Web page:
Notes from lockdown: ‘I hold back tears so as not to worry my sensitive four-year-old’
25th May 2020
Early on, the tears stubbornly refused to come. I grappled with the feeling of being confined and communicated with furious regularity with loved ones and friends… Áine Carroll shares her lockdown thoughts
For a long time, the idea of picking up a pen to document what was happening did not occur to me. The circumstances were so shocking that my normal instincts were paused. When the urge to journal finally hit, I suddenly became acutely aware that I hadn’t even noticed its absence. The thought interrupted me.
When we shut ourselves off from the world, the baby was still in that sleepy, snoozy stage of life where the only face that mattered to him was mine. How far away it all seems now.
A man called to our house the other day to carry out some essential work from a socially acceptable distance. Utterly perplexed and fascinated, our almost nine-month-old stared at the new face in our doorway with a conviction for connection that made me emotional (but then again, so does everything these days).
Having just learned to crawl and on the cusp of walking, I wonder what effect lockdown could be having on his precocious, spongy mind.
What has been most interesting to me lately, as a member of this humanitarian crisis, is how we can be going through something really bad and still find ways to smile at the small wonders life offers up.
When my father died suddenly and unexpectedly some years ago at an important time in my life, I learned the meaning of the phrase, taking the good with the bad. And that is just what families have been doing lately.
We tune in for the daily updates and to hear the sorry facts and each time I hold back tears so as not to worry my sensitive four year old. We let the good in with the bad and let the kids play.
Working from home is often ridiculous: the other day the lady on my important call politely ignored the baby’s happy screaming while I kindly didn’t mention the cockerel crowing incessantly behind her. It was comical, but we both pretended it wasn’t.
In some way, in the kindest way possible, families are experiencing a unique time that could never have been imagined since we discovered dual-parent full-time working, large mortgages and expensive child care.
Speak to any family who has not been directly affected by the terrible sickness of this pandemic and you will see us taking the good with the bad, and creating beautiful memories in ways that we hope we will never get again.
In normal times, the idea of a whole day off, together in the sunny sunshine with nothing to do and no obligations to attend, was a precious fantasy.
On days in the past when these rare occasions occurred they were often anxiously and meticulously planned, to get the most out of the day. But now those precious days are every day.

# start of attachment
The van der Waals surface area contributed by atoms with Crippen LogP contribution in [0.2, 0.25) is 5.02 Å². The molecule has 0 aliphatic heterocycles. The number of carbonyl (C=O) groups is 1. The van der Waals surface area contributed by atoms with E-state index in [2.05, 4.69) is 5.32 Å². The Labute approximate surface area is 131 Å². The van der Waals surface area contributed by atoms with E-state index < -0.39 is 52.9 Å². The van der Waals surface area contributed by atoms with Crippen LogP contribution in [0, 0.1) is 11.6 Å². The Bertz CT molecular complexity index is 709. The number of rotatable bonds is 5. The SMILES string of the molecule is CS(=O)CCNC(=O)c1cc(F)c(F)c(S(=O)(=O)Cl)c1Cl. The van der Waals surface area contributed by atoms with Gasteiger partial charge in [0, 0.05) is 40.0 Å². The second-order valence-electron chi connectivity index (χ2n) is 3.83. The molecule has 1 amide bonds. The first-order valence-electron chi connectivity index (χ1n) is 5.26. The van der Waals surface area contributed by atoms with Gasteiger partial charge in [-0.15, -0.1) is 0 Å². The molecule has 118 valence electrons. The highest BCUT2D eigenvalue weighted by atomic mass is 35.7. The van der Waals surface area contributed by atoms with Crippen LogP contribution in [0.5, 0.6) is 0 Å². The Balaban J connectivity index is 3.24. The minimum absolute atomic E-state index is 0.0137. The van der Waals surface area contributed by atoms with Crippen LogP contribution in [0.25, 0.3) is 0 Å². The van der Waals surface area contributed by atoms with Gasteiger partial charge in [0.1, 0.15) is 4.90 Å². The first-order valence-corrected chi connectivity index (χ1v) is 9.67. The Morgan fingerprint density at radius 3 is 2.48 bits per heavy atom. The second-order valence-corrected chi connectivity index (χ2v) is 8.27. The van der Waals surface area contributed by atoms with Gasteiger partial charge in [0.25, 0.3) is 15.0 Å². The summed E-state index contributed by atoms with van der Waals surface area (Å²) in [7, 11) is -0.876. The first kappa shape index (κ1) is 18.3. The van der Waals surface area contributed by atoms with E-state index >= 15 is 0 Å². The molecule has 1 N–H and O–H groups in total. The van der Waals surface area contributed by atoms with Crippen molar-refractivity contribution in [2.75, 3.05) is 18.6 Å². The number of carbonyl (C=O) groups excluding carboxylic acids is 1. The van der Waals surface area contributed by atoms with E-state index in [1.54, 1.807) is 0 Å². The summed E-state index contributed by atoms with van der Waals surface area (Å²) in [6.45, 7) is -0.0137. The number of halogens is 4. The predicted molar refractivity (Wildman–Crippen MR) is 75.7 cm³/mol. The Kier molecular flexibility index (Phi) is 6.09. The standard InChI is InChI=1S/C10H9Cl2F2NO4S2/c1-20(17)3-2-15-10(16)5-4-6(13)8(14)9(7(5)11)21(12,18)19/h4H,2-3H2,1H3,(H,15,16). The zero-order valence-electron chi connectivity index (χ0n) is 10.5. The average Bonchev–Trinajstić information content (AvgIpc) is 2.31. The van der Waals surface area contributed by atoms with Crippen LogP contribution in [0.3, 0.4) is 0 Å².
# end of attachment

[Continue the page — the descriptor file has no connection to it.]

Families are starting to accept life with the onion-layers of stress peeled away and we cannot imagine the old routine returning.
Early on, the tears stubbornly refused to come. I grappled with the feeling of being confined and communicated with furious regularity with loved ones and friends, even long lost ones, to try to keep a hold on reality.
The confusion of those early days soon gave way to some sort of routine and the messages and calls slowly diminished. A decision was made and so he declared that by Jesus, the hall, stairs and landing would be stripped and painted if any good was to come of this Godforsaken situation.
The darkness of not knowing which end of the curve we will end up on is a unique kind of terror
Confusion morphed into acceptance and then to grief as the promised surge rose to fruition. Dim light could be seen at the end of long, dark tunnels. Time’s normally rigid edges warped and we pictured ourselves perhaps weeks from now, clapping, like the Chinese and Spanish hospital workers we saw on television.
They say that in Italy the singing has stopped. There may never be any clapping there. For a global civilisation used to having the answer to everything at our fingertips, the darkness of not knowing which end of the curve we will end up on is a unique kind of terror, and there is currently much pain and loss occurring, and to occur still.
So we obey the rules and pray for the sick, the dying and those who have passed. We take the good with the bad by being together and living as never before. We eat as a family and watch the baby as he learns the manoeuvres of early life and laugh in concert as he hilariously sings along with his new favourite, Andrea Bocelli.
While dancing with him in my arms in our sunlit kitchen, tears of happiness sting my eyes. I grin at the thought of my old self back when he was born, so full of hopeful anticipation, blissfully ignorant to the bucketloads of joy this baby and all the other children on the planet would bring at a time of such deep and empty sorrow.
Wind blows through the kitchen and on it a vision is carried. I see myself, standing in this very spot many weeks ago in January, as I wondered in quiet empathy what sorrows the people of Wuhan could be enduring.
Happy tears turn bittersweet and my sympathies are blown on the wind backwards and forward in time and each day inches ever so humanly forward, by the slightest of degrees.
Still, life goes on.
I head to the shop. The sunshine endures. I stop the car to turn and through the open window spot a lady walking past. She is wearing a name tag and purple scrubs. I imagine that she might have had a terrible day so I smile at her. She smiles back. The writer in me pipes up.
When humanity documents this, let the record show that no one said let them die.
Read more: ‘That end-of-the-world feeling has passed, but 9 weeks of lockdown has taken a toll on my mental health’
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